It should be emphasised that, as in bithub's sample, SetTimer requires a message loop to be run on the same thread. For a DLL, this means either that you start a new thread that calls SetTimer and runs a message loop, or you have a requirement that the calling thread runs a message loop.
There are some other alternatives. Timer queues were introduced with Windows 2000. These use a thread from the thread-pool to run the callback and are fairly simple to set up:
Another option is CreateWaitableTimer. You would have to start a new thread and wait on your created timer in a loop. It has the advantage over timer queues that it is available on earlier platforms.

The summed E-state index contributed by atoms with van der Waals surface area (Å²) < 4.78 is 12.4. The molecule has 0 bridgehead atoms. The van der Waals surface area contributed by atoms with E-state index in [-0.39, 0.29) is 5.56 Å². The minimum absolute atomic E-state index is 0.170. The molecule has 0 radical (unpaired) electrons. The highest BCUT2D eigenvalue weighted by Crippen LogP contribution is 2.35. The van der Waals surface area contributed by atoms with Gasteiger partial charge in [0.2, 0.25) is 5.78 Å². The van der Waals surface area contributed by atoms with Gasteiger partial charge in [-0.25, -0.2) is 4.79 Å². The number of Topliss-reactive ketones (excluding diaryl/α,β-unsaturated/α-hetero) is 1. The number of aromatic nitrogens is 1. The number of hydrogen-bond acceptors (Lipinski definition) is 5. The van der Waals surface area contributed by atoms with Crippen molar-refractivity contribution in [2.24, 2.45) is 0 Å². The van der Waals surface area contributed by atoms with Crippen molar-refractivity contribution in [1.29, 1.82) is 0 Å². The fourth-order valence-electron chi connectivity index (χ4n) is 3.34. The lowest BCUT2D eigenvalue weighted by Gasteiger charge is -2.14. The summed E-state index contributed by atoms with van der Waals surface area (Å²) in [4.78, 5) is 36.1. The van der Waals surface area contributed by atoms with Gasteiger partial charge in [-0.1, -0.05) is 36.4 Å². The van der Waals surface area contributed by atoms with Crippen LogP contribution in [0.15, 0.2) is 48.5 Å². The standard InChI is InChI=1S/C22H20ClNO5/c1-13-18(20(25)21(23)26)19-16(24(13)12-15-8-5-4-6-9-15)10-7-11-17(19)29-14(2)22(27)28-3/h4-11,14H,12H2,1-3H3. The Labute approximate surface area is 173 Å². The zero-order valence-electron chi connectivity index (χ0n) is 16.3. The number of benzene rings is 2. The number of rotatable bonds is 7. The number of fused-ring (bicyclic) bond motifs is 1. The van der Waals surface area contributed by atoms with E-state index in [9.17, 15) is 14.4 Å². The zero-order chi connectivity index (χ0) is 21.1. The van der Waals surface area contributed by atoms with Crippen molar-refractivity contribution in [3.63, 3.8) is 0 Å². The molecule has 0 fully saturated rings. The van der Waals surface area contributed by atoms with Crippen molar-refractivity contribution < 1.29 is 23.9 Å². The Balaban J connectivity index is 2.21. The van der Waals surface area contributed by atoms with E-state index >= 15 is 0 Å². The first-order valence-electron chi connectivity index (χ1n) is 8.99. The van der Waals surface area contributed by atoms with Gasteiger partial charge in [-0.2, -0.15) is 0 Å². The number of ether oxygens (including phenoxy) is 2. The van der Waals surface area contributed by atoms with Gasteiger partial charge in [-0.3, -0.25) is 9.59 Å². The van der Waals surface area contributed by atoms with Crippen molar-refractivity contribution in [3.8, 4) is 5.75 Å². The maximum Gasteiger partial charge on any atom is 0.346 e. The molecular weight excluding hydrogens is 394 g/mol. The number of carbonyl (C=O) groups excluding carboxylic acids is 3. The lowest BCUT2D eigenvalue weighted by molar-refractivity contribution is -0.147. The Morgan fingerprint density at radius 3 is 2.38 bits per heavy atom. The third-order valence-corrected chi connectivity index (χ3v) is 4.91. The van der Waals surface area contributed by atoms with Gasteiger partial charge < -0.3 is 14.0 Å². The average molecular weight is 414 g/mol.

#define _WIN32_WINNT 0x0500
/* Functions in your dll. */
VOID CALLBACK TimerCallback(PVOID lpParameter, BOOLEAN reserved)
/* Remember this callback is executed in a different thread,
* so use synchronization if needed. */
PVOID param = NULL; /* You can use this to pass a value to the callback. */
DWORD interval = 100; /* Interval in milliseconds. */
CreateTimerQueueTimer(&g_hTimer, NULL, TimerCallback, param, interval, interval, 0);
DeleteTimerQueueTimer(NULL, g_hTimer, INVALID_HANDLE_VALUE);
/* Calling function. */